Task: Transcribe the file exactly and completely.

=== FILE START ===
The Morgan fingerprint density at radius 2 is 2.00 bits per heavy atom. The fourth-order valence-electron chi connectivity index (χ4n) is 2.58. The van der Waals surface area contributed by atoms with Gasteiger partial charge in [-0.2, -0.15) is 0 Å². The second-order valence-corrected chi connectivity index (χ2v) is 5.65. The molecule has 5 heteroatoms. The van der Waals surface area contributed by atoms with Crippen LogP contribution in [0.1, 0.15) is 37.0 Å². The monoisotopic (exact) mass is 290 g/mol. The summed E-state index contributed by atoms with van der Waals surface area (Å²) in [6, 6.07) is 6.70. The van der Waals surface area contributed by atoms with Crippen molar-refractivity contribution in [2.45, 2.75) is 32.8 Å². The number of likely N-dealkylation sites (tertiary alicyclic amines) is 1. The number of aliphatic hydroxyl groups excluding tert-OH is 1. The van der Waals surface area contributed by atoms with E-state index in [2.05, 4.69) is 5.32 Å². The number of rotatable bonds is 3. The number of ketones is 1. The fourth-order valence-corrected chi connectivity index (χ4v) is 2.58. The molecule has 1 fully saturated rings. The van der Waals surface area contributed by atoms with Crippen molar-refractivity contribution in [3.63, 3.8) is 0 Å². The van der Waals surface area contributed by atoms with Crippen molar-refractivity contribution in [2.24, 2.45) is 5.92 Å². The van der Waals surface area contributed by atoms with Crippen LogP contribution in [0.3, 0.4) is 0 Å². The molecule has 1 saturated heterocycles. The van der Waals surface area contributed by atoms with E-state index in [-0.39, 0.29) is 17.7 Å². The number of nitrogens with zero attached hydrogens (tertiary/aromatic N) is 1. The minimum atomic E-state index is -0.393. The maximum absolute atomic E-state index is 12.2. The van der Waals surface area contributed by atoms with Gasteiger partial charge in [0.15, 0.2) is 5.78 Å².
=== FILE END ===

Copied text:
The Morgan fingerprint density at radius 2 is 2.00 bits per heavy atom. The fourth-order valence-electron chi connectivity index (χ4n) is 2.58. The van der Waals surface area contributed by atoms with Gasteiger partial charge in [-0.2, -0.15) is 0 Å². The second-order valence-corrected chi connectivity index (χ2v) is 5.65. The molecule has 5 heteroatoms. The van der Waals surface area contributed by atoms with Crippen LogP contribution in [0.1, 0.15) is 37.0 Å². The monoisotopic (exact) mass is 290 g/mol. The summed E-state index contributed by atoms with van der Waals surface area (Å²) in [6, 6.07) is 6.70. The van der Waals surface area contributed by atoms with Crippen molar-refractivity contribution in [2.45, 2.75) is 32.8 Å². The number of likely N-dealkylation sites (tertiary alicyclic amines) is 1. The number of aliphatic hydroxyl groups excluding tert-OH is 1. The van der Waals surface area contributed by atoms with E-state index in [2.05, 4.69) is 5.32 Å². The number of rotatable bonds is 3. The number of ketones is 1. The fourth-order valence-corrected chi connectivity index (χ4v) is 2.58. The molecule has 1 fully saturated rings. The van der Waals surface area contributed by atoms with Crippen molar-refractivity contribution in [3.63, 3.8) is 0 Å². The van der Waals surface area contributed by atoms with Crippen molar-refractivity contribution in [2.24, 2.45) is 5.92 Å². The van der Waals surface area contributed by atoms with Crippen LogP contribution in [0.3, 0.4) is 0 Å². The molecule has 1 saturated heterocycles. The van der Waals surface area contributed by atoms with E-state index in [-0.39, 0.29) is 17.7 Å². The number of nitrogens with zero attached hydrogens (tertiary/aromatic N) is 1. The minimum atomic E-state index is -0.393. The maximum absolute atomic E-state index is 12.2. The van der Waals surface area contributed by atoms with Gasteiger partial charge in [0.15, 0.2) is 5.78 Å².